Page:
I lived in Phoenix for a few years, and didn't like it that much. It was TOO hot, and the traffic was terrible. I don't know if they've fixed the latter or not (this was about 15 years ago)FYI, in the last 15 years, they've finished the 51, extended the 202, and put in a loop (101) around the whole dang area. Which is great if you're driving off-peak hours, and on-peak it means that the surface streets ain't so bad any more! (Cuz they've also improved light signal timing in the last 10-15 years.) OTOH, I miss the Dreamy Draw, which they basically turned into access for the park, now that the 51 cuts through the hills. Sigh.but I'm pretty sure it's still too hot. ;-)Keep meaning to check historicals. Either my tolerance for humidity has evaporated, or we're getting more damp than we used to. I know we didn't get to 100 until late April, early May this year, temp-wise, which took many of us by surprise.Hear tell that Tucson's as nice as ever, climate-wise, but apparently is growing by leaps and bounds.How cold does Sacramento get in the winter? Is that high up enough for snow? (My only visit there was summertime.)ILC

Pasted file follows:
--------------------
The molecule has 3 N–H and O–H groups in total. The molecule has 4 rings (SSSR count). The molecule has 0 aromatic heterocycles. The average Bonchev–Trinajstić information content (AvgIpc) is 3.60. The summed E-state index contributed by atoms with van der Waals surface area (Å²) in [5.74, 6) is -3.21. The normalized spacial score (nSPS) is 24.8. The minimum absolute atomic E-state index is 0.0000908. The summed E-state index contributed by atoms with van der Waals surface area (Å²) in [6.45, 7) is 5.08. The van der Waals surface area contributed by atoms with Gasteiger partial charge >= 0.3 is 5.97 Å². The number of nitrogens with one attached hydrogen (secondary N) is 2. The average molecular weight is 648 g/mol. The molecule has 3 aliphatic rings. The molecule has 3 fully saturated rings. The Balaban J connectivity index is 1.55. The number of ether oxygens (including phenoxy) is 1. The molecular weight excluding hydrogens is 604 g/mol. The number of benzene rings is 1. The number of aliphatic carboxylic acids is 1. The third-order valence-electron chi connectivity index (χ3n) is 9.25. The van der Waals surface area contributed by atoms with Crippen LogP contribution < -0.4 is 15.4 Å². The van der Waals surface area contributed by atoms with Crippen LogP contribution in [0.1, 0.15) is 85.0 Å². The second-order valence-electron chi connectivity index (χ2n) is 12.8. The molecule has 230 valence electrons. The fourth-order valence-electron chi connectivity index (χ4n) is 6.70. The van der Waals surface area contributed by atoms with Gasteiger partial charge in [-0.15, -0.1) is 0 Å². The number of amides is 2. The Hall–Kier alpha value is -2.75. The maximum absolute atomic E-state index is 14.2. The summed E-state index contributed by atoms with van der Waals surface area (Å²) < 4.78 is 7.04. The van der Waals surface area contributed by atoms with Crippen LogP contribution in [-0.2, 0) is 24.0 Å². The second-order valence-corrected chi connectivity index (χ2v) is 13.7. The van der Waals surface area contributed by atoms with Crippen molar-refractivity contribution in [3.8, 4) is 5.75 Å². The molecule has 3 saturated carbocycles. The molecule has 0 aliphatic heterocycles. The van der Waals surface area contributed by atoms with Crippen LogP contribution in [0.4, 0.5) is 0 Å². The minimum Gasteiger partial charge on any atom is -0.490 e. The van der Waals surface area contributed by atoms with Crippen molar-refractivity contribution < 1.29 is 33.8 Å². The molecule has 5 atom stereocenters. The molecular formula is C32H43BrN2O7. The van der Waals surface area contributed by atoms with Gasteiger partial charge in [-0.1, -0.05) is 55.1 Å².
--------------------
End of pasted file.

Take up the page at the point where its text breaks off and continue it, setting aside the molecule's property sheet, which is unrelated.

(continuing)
How cold does Sacramento get in the winter? Is that high up enough for snow? (My only visit there was summertime.)There's some foggy days in the Winter when it gets down into the 40's-50's, but it never snows in Sacramento.--B+C
but it never snows in Sacramento.Yeah, I was told the same thing. But our first winter here (Jan '02), it DID snow. ;-) For about 30 minutes, and of course nothing stuck to the ground (or even the grass).The lowest average monthly low temp in Sacramento occurs in Dec-Jan, at 39, with the average high those months in the mid 50s. Record lows dip down into the teens, but needless to say, that's quite rare.http://www.weather.com/weather/climatology/monthly/USCA0967?from=searchBismark, it ain't. :-)Ken
You forgot to mention 105°F in July, August, September, and October!cliff